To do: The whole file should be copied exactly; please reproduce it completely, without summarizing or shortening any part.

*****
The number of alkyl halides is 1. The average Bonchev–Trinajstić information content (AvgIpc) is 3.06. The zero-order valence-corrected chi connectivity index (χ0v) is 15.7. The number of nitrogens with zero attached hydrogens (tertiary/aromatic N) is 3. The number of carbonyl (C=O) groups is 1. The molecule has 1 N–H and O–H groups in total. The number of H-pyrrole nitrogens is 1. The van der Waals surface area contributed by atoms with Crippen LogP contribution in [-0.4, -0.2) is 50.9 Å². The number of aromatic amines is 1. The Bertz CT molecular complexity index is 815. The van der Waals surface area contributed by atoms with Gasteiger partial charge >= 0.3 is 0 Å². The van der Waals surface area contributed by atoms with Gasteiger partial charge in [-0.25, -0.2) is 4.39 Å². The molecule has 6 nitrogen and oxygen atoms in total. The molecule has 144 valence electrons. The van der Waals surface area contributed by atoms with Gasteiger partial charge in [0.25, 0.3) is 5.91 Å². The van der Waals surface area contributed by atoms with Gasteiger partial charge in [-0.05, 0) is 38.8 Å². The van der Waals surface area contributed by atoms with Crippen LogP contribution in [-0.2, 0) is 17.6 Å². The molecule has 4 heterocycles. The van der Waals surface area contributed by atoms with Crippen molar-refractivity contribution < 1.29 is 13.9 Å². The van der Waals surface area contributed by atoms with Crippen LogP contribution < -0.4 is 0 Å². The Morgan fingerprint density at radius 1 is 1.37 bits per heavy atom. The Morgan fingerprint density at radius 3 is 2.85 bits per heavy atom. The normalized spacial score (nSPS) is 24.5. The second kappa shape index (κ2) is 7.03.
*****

The number of alkyl halides is 1. The average Bonchev–Trinajstić information content (AvgIpc) is 3.06. The zero-order valence-corrected chi connectivity index (χ0v) is 15.7. The number of nitrogens with zero attached hydrogens (tertiary/aromatic N) is 3. The number of carbonyl (C=O) groups is 1. The molecule has 1 N–H and O–H groups in total. The number of H-pyrrole nitrogens is 1. The van der Waals surface area contributed by atoms with Crippen LogP contribution in [-0.4, -0.2) is 50.9 Å². The number of aromatic amines is 1. The Bertz CT molecular complexity index is 815. The van der Waals surface area contributed by atoms with Gasteiger partial charge >= 0.3 is 0 Å². The van der Waals surface area contributed by atoms with Gasteiger partial charge in [-0.25, -0.2) is 4.39 Å². The molecule has 6 nitrogen and oxygen atoms in total. The molecule has 144 valence electrons. The van der Waals surface area contributed by atoms with Gasteiger partial charge in [0.25, 0.3) is 5.91 Å². The van der Waals surface area contributed by atoms with Gasteiger partial charge in [-0.05, 0) is 38.8 Å². The van der Waals surface area contributed by atoms with Crippen LogP contribution in [-0.2, 0) is 17.6 Å². The molecule has 4 heterocycles. The van der Waals surface area contributed by atoms with Crippen molar-refractivity contribution < 1.29 is 13.9 Å². The van der Waals surface area contributed by atoms with Crippen LogP contribution < -0.4 is 0 Å². The Morgan fingerprint density at radius 1 is 1.37 bits per heavy atom. The Morgan fingerprint density at radius 3 is 2.85 bits per heavy atom. The normalized spacial score (nSPS) is 24.5. The second kappa shape index (κ2) is 7.03.